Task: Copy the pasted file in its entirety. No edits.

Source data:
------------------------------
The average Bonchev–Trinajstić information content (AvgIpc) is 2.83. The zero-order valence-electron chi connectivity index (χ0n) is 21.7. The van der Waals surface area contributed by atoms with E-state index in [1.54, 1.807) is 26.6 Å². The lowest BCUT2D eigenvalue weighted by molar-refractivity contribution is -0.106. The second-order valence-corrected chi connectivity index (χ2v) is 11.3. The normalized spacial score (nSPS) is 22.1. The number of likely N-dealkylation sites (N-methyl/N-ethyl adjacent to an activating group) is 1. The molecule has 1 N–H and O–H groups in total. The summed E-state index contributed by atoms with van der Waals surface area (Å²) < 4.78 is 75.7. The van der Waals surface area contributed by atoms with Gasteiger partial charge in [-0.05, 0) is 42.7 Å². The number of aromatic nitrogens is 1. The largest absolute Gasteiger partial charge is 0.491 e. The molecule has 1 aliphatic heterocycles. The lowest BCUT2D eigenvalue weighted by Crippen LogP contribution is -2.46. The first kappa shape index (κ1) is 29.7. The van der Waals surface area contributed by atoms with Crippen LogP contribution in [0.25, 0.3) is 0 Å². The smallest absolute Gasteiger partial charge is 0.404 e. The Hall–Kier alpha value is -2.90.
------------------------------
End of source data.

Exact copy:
The average Bonchev–Trinajstić information content (AvgIpc) is 2.83. The zero-order valence-electron chi connectivity index (χ0n) is 21.7. The van der Waals surface area contributed by atoms with E-state index in [1.54, 1.807) is 26.6 Å². The lowest BCUT2D eigenvalue weighted by molar-refractivity contribution is -0.106. The second-order valence-corrected chi connectivity index (χ2v) is 11.3. The normalized spacial score (nSPS) is 22.1. The number of likely N-dealkylation sites (N-methyl/N-ethyl adjacent to an activating group) is 1. The molecule has 1 N–H and O–H groups in total. The summed E-state index contributed by atoms with van der Waals surface area (Å²) < 4.78 is 75.7. The van der Waals surface area contributed by atoms with Gasteiger partial charge in [-0.05, 0) is 42.7 Å². The number of aromatic nitrogens is 1. The largest absolute Gasteiger partial charge is 0.491 e. The molecule has 1 aliphatic heterocycles. The lowest BCUT2D eigenvalue weighted by Crippen LogP contribution is -2.46. The first kappa shape index (κ1) is 29.7. The van der Waals surface area contributed by atoms with Crippen LogP contribution in [0.25, 0.3) is 0 Å². The smallest absolute Gasteiger partial charge is 0.404 e. The Hall–Kier alpha value is -2.90.